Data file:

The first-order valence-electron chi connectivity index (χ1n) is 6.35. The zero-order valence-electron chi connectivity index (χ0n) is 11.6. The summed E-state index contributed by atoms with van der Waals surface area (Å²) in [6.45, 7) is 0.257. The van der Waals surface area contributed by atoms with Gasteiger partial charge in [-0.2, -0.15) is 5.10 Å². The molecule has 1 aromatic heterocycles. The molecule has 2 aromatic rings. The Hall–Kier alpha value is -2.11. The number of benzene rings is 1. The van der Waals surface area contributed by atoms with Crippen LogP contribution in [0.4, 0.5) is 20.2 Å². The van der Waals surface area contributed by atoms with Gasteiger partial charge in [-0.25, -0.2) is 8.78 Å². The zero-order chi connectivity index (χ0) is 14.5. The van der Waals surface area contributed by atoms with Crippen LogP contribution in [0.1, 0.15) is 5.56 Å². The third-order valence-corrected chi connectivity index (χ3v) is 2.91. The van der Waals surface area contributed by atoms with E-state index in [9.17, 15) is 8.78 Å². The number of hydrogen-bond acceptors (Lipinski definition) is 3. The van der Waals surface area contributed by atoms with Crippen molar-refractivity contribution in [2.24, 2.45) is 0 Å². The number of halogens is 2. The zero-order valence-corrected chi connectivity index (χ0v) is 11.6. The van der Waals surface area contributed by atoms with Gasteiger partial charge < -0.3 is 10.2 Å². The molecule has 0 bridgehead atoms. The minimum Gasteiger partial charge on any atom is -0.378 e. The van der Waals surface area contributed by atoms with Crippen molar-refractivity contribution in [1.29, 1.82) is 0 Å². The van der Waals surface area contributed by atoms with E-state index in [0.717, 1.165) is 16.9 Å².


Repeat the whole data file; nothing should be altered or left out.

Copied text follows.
The first-order valence-electron chi connectivity index (χ1n) is 6.35. The zero-order valence-electron chi connectivity index (χ0n) is 11.6. The summed E-state index contributed by atoms with van der Waals surface area (Å²) in [6.45, 7) is 0.257. The van der Waals surface area contributed by atoms with Gasteiger partial charge in [-0.2, -0.15) is 5.10 Å². The molecule has 1 aromatic heterocycles. The molecule has 2 aromatic rings. The Hall–Kier alpha value is -2.11. The number of benzene rings is 1. The van der Waals surface area contributed by atoms with Crippen LogP contribution in [0.4, 0.5) is 20.2 Å². The van der Waals surface area contributed by atoms with Gasteiger partial charge in [-0.25, -0.2) is 8.78 Å². The zero-order chi connectivity index (χ0) is 14.5. The van der Waals surface area contributed by atoms with Crippen LogP contribution in [0.1, 0.15) is 5.56 Å². The third-order valence-corrected chi connectivity index (χ3v) is 2.91. The van der Waals surface area contributed by atoms with E-state index in [9.17, 15) is 8.78 Å². The number of hydrogen-bond acceptors (Lipinski definition) is 3. The van der Waals surface area contributed by atoms with Crippen molar-refractivity contribution in [2.24, 2.45) is 0 Å². The number of halogens is 2. The zero-order valence-corrected chi connectivity index (χ0v) is 11.6. The van der Waals surface area contributed by atoms with Gasteiger partial charge < -0.3 is 10.2 Å². The molecule has 0 bridgehead atoms. The minimum Gasteiger partial charge on any atom is -0.378 e. The van der Waals surface area contributed by atoms with Crippen molar-refractivity contribution in [1.29, 1.82) is 0 Å². The van der Waals surface area contributed by atoms with E-state index in [0.717, 1.165) is 16.9 Å².